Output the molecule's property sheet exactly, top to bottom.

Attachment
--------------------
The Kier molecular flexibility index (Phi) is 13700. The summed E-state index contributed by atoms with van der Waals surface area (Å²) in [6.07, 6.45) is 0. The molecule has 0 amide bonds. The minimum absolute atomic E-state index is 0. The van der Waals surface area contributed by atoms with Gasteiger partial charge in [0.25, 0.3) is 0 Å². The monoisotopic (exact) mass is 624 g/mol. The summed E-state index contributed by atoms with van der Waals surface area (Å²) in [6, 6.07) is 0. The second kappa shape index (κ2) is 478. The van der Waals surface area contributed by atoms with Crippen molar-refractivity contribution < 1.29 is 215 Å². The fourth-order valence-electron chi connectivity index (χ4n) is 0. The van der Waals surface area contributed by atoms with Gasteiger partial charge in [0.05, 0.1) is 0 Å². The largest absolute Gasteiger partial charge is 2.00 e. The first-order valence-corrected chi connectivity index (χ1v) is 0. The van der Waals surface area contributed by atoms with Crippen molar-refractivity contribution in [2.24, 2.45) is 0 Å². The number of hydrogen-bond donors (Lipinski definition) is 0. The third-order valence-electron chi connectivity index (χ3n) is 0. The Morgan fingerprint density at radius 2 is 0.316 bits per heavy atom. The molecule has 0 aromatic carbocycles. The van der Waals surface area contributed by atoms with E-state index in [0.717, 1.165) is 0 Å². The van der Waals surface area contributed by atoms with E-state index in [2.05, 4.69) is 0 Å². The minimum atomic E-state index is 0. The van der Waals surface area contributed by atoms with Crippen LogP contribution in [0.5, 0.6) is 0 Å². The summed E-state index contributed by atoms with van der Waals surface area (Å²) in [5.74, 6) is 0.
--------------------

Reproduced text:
The Kier molecular flexibility index (Phi) is 13700. The summed E-state index contributed by atoms with van der Waals surface area (Å²) in [6.07, 6.45) is 0. The molecule has 0 amide bonds. The minimum absolute atomic E-state index is 0. The van der Waals surface area contributed by atoms with Gasteiger partial charge in [0.25, 0.3) is 0 Å². The monoisotopic (exact) mass is 624 g/mol. The summed E-state index contributed by atoms with van der Waals surface area (Å²) in [6, 6.07) is 0. The second kappa shape index (κ2) is 478. The van der Waals surface area contributed by atoms with Crippen molar-refractivity contribution < 1.29 is 215 Å². The fourth-order valence-electron chi connectivity index (χ4n) is 0. The van der Waals surface area contributed by atoms with Gasteiger partial charge in [0.05, 0.1) is 0 Å². The largest absolute Gasteiger partial charge is 2.00 e. The first-order valence-corrected chi connectivity index (χ1v) is 0. The van der Waals surface area contributed by atoms with Crippen molar-refractivity contribution in [2.24, 2.45) is 0 Å². The number of hydrogen-bond donors (Lipinski definition) is 0. The third-order valence-electron chi connectivity index (χ3n) is 0. The Morgan fingerprint density at radius 2 is 0.316 bits per heavy atom. The molecule has 0 aromatic carbocycles. The van der Waals surface area contributed by atoms with E-state index in [0.717, 1.165) is 0 Å². The van der Waals surface area contributed by atoms with E-state index in [2.05, 4.69) is 0 Å². The minimum atomic E-state index is 0. The van der Waals surface area contributed by atoms with Crippen LogP contribution in [0.5, 0.6) is 0 Å². The summed E-state index contributed by atoms with van der Waals surface area (Å²) in [5.74, 6) is 0.